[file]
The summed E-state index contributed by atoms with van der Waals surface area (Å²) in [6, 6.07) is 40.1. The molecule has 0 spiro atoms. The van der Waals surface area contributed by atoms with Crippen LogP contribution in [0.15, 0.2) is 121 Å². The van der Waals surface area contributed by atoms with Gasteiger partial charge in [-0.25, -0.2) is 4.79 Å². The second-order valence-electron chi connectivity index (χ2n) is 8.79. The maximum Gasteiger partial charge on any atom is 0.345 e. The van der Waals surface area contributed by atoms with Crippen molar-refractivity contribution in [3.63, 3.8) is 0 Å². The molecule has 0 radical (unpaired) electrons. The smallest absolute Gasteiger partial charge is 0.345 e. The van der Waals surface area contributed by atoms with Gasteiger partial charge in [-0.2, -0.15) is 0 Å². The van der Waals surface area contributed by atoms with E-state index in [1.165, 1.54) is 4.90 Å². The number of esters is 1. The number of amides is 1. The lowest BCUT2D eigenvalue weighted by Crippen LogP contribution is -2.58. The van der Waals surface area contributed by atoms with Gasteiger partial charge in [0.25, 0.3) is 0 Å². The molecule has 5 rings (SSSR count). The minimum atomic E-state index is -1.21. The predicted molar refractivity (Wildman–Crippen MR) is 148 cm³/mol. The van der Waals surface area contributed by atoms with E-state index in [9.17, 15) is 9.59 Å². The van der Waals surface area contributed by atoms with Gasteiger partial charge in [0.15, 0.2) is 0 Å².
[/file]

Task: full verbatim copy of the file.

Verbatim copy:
The summed E-state index contributed by atoms with van der Waals surface area (Å²) in [6, 6.07) is 40.1. The molecule has 0 spiro atoms. The van der Waals surface area contributed by atoms with Crippen LogP contribution in [0.15, 0.2) is 121 Å². The van der Waals surface area contributed by atoms with Gasteiger partial charge in [-0.25, -0.2) is 4.79 Å². The second-order valence-electron chi connectivity index (χ2n) is 8.79. The maximum Gasteiger partial charge on any atom is 0.345 e. The van der Waals surface area contributed by atoms with Crippen molar-refractivity contribution in [3.63, 3.8) is 0 Å². The molecule has 0 radical (unpaired) electrons. The smallest absolute Gasteiger partial charge is 0.345 e. The van der Waals surface area contributed by atoms with Gasteiger partial charge in [-0.2, -0.15) is 0 Å². The van der Waals surface area contributed by atoms with E-state index in [1.165, 1.54) is 4.90 Å². The number of esters is 1. The number of amides is 1. The lowest BCUT2D eigenvalue weighted by Crippen LogP contribution is -2.58. The van der Waals surface area contributed by atoms with Gasteiger partial charge in [0.25, 0.3) is 0 Å². The molecule has 5 rings (SSSR count). The minimum atomic E-state index is -1.21. The predicted molar refractivity (Wildman–Crippen MR) is 148 cm³/mol. The van der Waals surface area contributed by atoms with E-state index in [9.17, 15) is 9.59 Å². The van der Waals surface area contributed by atoms with Gasteiger partial charge in [0.15, 0.2) is 0 Å².